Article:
FDA: Some teething remedies can cause possibly fatal side effects in babies

Health officials warn of teething gel side effects

FDA warns: Don’t let your children sink their teeth into benzocaine

Katie Dehart is excited that her baby boy teething, but admits it's not always easy. You swing, rock and walk with your baby for what seems like hours. You repeat all of the above in what seems like an endless loop of desperation as you attempt to soothe your very uncomfortable little one.

The US Food and Drug Administration issued a warning to consumers Wednesday to stop using over-the-counter teething products that contain benzocaine. The FDA says products that contain the drug benzocaine can cause rare but deadly side effects especially for children under 2.

The FDA also says it can be unsafe. Benzocaine products are not effective for teething since they wash out of the mouth within minutes.

So what's a desperate parent to do? "No" and told parents to instead gently rub a child's gums with a finder or use a firm rubber teething ring.

The agency now wants teething products off the market as it has been alerting people about the products for a decade.

Benzocaine is sometimes sold under the brand names Orajel and Anbesol and is an ester local anesthetic, often used as a topical pain reliever or in cough drops.

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There will be a march throughout the Lafayette area and return to the church at 10 a.m. for a concelebrated Mass with the Revs. Following the laying of the wreath and taps, Trail Life of United States of America will conduct a flag retirement ceremony .

The FDA said that if companies that make these products do not stop selling them, it will take regulatory action to get the products out of stores.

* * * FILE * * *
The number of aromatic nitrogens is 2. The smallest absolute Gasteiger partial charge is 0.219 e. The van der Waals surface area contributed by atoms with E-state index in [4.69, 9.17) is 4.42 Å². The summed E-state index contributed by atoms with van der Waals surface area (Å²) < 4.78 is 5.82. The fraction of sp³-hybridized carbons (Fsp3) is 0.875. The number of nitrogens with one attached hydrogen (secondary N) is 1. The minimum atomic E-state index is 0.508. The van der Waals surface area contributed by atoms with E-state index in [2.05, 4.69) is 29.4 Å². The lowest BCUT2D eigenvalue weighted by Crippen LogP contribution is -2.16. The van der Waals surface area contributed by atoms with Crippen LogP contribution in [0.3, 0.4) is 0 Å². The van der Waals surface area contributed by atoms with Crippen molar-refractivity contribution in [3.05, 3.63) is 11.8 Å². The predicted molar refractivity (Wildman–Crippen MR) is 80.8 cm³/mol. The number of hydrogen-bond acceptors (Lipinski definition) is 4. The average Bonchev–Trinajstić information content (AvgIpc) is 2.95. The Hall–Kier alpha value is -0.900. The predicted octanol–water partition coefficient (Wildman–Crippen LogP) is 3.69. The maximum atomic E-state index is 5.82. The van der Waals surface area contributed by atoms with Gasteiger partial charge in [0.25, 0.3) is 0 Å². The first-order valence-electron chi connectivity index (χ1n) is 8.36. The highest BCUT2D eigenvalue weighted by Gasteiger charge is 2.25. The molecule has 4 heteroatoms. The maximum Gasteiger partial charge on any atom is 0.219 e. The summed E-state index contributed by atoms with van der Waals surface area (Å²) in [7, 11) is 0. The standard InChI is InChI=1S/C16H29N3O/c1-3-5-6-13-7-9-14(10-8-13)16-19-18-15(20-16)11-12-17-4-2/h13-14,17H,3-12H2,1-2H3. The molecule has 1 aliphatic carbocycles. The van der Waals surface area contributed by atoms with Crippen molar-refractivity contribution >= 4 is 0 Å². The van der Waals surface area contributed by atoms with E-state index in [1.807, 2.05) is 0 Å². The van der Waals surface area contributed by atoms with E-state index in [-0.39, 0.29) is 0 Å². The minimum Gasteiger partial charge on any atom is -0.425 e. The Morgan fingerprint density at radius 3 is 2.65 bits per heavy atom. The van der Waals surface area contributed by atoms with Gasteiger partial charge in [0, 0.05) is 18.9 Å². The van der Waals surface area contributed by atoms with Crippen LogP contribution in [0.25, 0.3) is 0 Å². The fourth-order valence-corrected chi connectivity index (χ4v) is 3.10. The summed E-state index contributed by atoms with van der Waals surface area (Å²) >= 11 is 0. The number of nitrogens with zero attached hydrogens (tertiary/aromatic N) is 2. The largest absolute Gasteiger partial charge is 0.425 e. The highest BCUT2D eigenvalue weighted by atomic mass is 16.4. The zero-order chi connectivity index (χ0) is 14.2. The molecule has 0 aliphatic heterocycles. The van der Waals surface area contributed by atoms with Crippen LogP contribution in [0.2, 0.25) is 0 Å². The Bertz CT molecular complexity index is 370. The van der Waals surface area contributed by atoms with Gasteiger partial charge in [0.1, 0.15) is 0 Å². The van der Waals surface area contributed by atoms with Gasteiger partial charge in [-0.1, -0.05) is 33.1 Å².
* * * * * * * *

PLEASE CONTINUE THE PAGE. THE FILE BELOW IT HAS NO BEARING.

Benzocaine can trigger methemoglobinemia, a condition caused by elevated levels of a form of hemoglobin called methemoglobin.

New Jersey-based manufacturer Church and Dwight Co.

Benzocaine is used in products to treat not just teething, but also sore throats, canker sores, and other oral irritations.

According to the FDA, there have been approximately 400 cases of benzocaine-associated methemoglobinemia, with 11 patients younger than 2 years of age. Those symptoms include pale, gray- or blue-colored skin, lips and nail beds, shortness of breath, fatigue, headache, lightheadedness and rapid heart rate. The Agency will continue to monitor the safety of benzocaine-containing products and will take further action if necessary. Pressure from rubbing the baby's gums with a clean finger or a moistened gauze pad may help ease the baby's discomfort. The agent is also found in generic teething products.

Paducah pediatrician Dr. Van Meeks says there are major concerns with long-term use of the products.

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